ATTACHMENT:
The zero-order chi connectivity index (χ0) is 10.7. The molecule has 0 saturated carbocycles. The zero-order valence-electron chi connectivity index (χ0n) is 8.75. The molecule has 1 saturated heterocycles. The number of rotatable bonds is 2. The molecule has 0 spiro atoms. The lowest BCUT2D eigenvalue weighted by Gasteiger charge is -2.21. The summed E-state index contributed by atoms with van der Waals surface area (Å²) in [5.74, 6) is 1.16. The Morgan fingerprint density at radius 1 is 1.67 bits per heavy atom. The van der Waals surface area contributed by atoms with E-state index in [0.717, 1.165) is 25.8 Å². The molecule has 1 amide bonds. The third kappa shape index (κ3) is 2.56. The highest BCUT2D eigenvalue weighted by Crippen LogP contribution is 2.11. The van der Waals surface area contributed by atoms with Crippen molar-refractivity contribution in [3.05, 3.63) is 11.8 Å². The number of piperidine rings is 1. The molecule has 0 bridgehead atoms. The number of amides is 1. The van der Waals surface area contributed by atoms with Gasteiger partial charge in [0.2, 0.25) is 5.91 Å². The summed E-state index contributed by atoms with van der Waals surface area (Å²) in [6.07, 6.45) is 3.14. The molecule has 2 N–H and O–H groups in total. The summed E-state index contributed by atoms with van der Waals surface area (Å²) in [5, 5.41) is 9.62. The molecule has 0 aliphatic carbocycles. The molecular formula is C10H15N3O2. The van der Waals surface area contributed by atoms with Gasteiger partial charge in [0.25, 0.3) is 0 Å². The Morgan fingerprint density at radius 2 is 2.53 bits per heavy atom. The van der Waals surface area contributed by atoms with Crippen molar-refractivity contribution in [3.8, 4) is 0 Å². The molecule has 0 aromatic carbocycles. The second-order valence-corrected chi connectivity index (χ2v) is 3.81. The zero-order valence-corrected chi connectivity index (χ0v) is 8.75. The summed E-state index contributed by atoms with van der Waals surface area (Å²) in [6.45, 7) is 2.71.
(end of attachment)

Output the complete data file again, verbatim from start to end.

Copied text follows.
The zero-order chi connectivity index (χ0) is 10.7. The molecule has 0 saturated carbocycles. The zero-order valence-electron chi connectivity index (χ0n) is 8.75. The molecule has 1 saturated heterocycles. The number of rotatable bonds is 2. The molecule has 0 spiro atoms. The lowest BCUT2D eigenvalue weighted by Gasteiger charge is -2.21. The summed E-state index contributed by atoms with van der Waals surface area (Å²) in [5.74, 6) is 1.16. The Morgan fingerprint density at radius 1 is 1.67 bits per heavy atom. The van der Waals surface area contributed by atoms with E-state index in [0.717, 1.165) is 25.8 Å². The molecule has 1 amide bonds. The third kappa shape index (κ3) is 2.56. The highest BCUT2D eigenvalue weighted by Crippen LogP contribution is 2.11. The van der Waals surface area contributed by atoms with Crippen molar-refractivity contribution in [3.05, 3.63) is 11.8 Å². The number of piperidine rings is 1. The molecule has 0 bridgehead atoms. The number of amides is 1. The van der Waals surface area contributed by atoms with Gasteiger partial charge in [0.2, 0.25) is 5.91 Å². The summed E-state index contributed by atoms with van der Waals surface area (Å²) in [6.07, 6.45) is 3.14. The molecule has 2 N–H and O–H groups in total. The summed E-state index contributed by atoms with van der Waals surface area (Å²) in [5, 5.41) is 9.62. The molecule has 0 aliphatic carbocycles. The molecular formula is C10H15N3O2. The van der Waals surface area contributed by atoms with Gasteiger partial charge in [0.25, 0.3) is 0 Å². The Morgan fingerprint density at radius 2 is 2.53 bits per heavy atom. The van der Waals surface area contributed by atoms with Crippen molar-refractivity contribution in [3.8, 4) is 0 Å². The molecule has 0 aromatic carbocycles. The second-order valence-corrected chi connectivity index (χ2v) is 3.81. The zero-order valence-corrected chi connectivity index (χ0v) is 8.75. The summed E-state index contributed by atoms with van der Waals surface area (Å²) in [6.45, 7) is 2.71.